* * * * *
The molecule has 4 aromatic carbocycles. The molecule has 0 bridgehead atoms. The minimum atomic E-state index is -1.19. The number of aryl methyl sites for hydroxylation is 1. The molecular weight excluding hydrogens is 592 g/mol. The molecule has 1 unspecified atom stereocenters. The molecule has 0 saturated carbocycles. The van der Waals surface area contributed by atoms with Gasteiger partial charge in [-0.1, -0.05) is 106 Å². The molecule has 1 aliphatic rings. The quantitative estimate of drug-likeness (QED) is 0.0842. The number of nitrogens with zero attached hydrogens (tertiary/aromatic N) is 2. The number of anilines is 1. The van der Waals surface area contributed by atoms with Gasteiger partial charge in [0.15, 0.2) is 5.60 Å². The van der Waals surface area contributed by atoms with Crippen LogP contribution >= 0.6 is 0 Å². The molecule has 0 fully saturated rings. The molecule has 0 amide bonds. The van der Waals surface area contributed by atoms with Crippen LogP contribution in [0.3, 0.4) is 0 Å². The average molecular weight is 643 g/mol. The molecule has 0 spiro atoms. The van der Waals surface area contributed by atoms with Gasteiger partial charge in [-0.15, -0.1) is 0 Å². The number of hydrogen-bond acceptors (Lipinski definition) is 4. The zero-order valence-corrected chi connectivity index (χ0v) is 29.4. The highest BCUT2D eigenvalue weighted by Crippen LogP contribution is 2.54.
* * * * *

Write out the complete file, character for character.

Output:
The molecule has 4 aromatic carbocycles. The molecule has 0 bridgehead atoms. The minimum atomic E-state index is -1.19. The number of aryl methyl sites for hydroxylation is 1. The molecular weight excluding hydrogens is 592 g/mol. The molecule has 1 unspecified atom stereocenters. The molecule has 0 saturated carbocycles. The van der Waals surface area contributed by atoms with Gasteiger partial charge in [-0.1, -0.05) is 106 Å². The molecule has 1 aliphatic rings. The quantitative estimate of drug-likeness (QED) is 0.0842. The number of nitrogens with zero attached hydrogens (tertiary/aromatic N) is 2. The number of anilines is 1. The van der Waals surface area contributed by atoms with Gasteiger partial charge in [0.15, 0.2) is 5.60 Å². The van der Waals surface area contributed by atoms with Crippen LogP contribution >= 0.6 is 0 Å². The molecule has 0 fully saturated rings. The molecule has 0 amide bonds. The van der Waals surface area contributed by atoms with Crippen LogP contribution in [0.3, 0.4) is 0 Å². The average molecular weight is 643 g/mol. The molecule has 0 spiro atoms. The van der Waals surface area contributed by atoms with Gasteiger partial charge in [-0.15, -0.1) is 0 Å². The number of hydrogen-bond acceptors (Lipinski definition) is 4. The zero-order valence-corrected chi connectivity index (χ0v) is 29.4. The highest BCUT2D eigenvalue weighted by Crippen LogP contribution is 2.54.